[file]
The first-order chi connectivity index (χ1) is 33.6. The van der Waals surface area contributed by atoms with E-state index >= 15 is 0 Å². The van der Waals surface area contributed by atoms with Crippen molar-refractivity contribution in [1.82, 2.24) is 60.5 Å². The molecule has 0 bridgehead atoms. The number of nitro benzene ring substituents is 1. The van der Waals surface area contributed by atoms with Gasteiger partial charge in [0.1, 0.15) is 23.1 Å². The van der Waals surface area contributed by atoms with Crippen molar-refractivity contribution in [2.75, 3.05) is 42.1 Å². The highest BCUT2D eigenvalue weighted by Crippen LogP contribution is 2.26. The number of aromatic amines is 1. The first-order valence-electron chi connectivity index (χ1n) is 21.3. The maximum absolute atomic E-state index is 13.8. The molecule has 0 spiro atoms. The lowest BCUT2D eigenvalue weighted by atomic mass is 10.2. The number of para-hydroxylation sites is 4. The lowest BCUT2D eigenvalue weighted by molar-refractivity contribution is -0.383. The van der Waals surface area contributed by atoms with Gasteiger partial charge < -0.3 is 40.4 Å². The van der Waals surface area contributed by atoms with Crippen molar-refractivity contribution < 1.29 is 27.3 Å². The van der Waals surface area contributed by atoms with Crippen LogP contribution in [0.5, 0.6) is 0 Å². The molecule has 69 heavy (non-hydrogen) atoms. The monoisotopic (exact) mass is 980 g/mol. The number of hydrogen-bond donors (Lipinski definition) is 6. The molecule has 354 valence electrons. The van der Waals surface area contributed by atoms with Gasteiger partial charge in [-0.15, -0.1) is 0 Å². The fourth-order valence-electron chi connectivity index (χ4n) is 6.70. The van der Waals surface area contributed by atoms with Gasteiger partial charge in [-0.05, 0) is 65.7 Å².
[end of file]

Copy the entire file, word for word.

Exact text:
The first-order chi connectivity index (χ1) is 33.6. The van der Waals surface area contributed by atoms with E-state index >= 15 is 0 Å². The van der Waals surface area contributed by atoms with Crippen molar-refractivity contribution in [1.82, 2.24) is 60.5 Å². The molecule has 0 bridgehead atoms. The number of nitro benzene ring substituents is 1. The van der Waals surface area contributed by atoms with Gasteiger partial charge in [0.1, 0.15) is 23.1 Å². The van der Waals surface area contributed by atoms with Crippen molar-refractivity contribution in [2.75, 3.05) is 42.1 Å². The highest BCUT2D eigenvalue weighted by Crippen LogP contribution is 2.26. The number of aromatic amines is 1. The first-order valence-electron chi connectivity index (χ1n) is 21.3. The maximum absolute atomic E-state index is 13.8. The molecule has 0 spiro atoms. The lowest BCUT2D eigenvalue weighted by atomic mass is 10.2. The number of para-hydroxylation sites is 4. The lowest BCUT2D eigenvalue weighted by molar-refractivity contribution is -0.383. The van der Waals surface area contributed by atoms with Gasteiger partial charge < -0.3 is 40.4 Å². The van der Waals surface area contributed by atoms with Crippen molar-refractivity contribution < 1.29 is 27.3 Å². The van der Waals surface area contributed by atoms with Crippen LogP contribution in [0.5, 0.6) is 0 Å². The molecule has 69 heavy (non-hydrogen) atoms. The monoisotopic (exact) mass is 980 g/mol. The number of hydrogen-bond donors (Lipinski definition) is 6. The molecule has 354 valence electrons. The van der Waals surface area contributed by atoms with Gasteiger partial charge in [-0.15, -0.1) is 0 Å². The fourth-order valence-electron chi connectivity index (χ4n) is 6.70. The van der Waals surface area contributed by atoms with Gasteiger partial charge in [-0.05, 0) is 65.7 Å².